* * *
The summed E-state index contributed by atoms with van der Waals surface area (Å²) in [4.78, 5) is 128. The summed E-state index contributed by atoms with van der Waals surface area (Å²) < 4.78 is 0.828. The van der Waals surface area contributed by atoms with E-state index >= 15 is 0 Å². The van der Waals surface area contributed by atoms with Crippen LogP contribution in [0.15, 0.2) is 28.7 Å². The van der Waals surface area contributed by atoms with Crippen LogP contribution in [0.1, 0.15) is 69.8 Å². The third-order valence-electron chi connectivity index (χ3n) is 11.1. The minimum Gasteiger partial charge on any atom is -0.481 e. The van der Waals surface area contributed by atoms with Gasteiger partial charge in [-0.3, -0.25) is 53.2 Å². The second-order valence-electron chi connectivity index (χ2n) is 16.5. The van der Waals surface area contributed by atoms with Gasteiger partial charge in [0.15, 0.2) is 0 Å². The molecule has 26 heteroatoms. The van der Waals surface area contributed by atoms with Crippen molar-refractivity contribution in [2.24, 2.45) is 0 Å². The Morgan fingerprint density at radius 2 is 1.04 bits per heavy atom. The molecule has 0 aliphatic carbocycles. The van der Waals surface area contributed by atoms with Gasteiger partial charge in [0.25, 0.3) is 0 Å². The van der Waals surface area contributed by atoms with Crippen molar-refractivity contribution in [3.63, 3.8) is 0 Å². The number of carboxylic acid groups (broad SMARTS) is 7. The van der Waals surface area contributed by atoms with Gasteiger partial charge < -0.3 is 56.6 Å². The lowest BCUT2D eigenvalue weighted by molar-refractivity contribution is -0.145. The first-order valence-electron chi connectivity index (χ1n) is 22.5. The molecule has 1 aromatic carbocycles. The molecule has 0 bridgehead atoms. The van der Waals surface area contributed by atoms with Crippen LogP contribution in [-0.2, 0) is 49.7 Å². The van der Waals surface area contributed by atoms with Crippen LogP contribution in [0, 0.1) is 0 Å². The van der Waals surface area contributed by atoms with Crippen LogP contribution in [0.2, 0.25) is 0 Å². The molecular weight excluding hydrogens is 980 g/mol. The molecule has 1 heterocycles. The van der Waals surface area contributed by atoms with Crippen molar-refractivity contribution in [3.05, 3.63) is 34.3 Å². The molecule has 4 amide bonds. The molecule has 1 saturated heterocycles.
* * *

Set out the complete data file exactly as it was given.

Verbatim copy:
The summed E-state index contributed by atoms with van der Waals surface area (Å²) in [4.78, 5) is 128. The summed E-state index contributed by atoms with van der Waals surface area (Å²) < 4.78 is 0.828. The van der Waals surface area contributed by atoms with E-state index >= 15 is 0 Å². The van der Waals surface area contributed by atoms with Crippen LogP contribution in [0.15, 0.2) is 28.7 Å². The van der Waals surface area contributed by atoms with Crippen LogP contribution in [0.1, 0.15) is 69.8 Å². The third-order valence-electron chi connectivity index (χ3n) is 11.1. The minimum Gasteiger partial charge on any atom is -0.481 e. The van der Waals surface area contributed by atoms with Gasteiger partial charge in [-0.3, -0.25) is 53.2 Å². The second-order valence-electron chi connectivity index (χ2n) is 16.5. The van der Waals surface area contributed by atoms with Gasteiger partial charge in [0.15, 0.2) is 0 Å². The molecule has 26 heteroatoms. The van der Waals surface area contributed by atoms with Crippen molar-refractivity contribution in [2.24, 2.45) is 0 Å². The Morgan fingerprint density at radius 2 is 1.04 bits per heavy atom. The molecule has 0 aliphatic carbocycles. The van der Waals surface area contributed by atoms with Gasteiger partial charge in [0.25, 0.3) is 0 Å². The van der Waals surface area contributed by atoms with Crippen molar-refractivity contribution in [3.63, 3.8) is 0 Å². The number of carboxylic acid groups (broad SMARTS) is 7. The van der Waals surface area contributed by atoms with Gasteiger partial charge < -0.3 is 56.6 Å². The lowest BCUT2D eigenvalue weighted by molar-refractivity contribution is -0.145. The first-order valence-electron chi connectivity index (χ1n) is 22.5. The molecule has 1 aromatic carbocycles. The molecule has 0 bridgehead atoms. The van der Waals surface area contributed by atoms with Crippen LogP contribution in [-0.2, 0) is 49.7 Å². The van der Waals surface area contributed by atoms with Crippen LogP contribution in [0, 0.1) is 0 Å². The van der Waals surface area contributed by atoms with Crippen LogP contribution in [0.2, 0.25) is 0 Å². The molecular weight excluding hydrogens is 980 g/mol. The molecule has 1 heterocycles. The van der Waals surface area contributed by atoms with Crippen molar-refractivity contribution in [3.05, 3.63) is 34.3 Å². The molecule has 4 amide bonds. The molecule has 1 saturated heterocycles.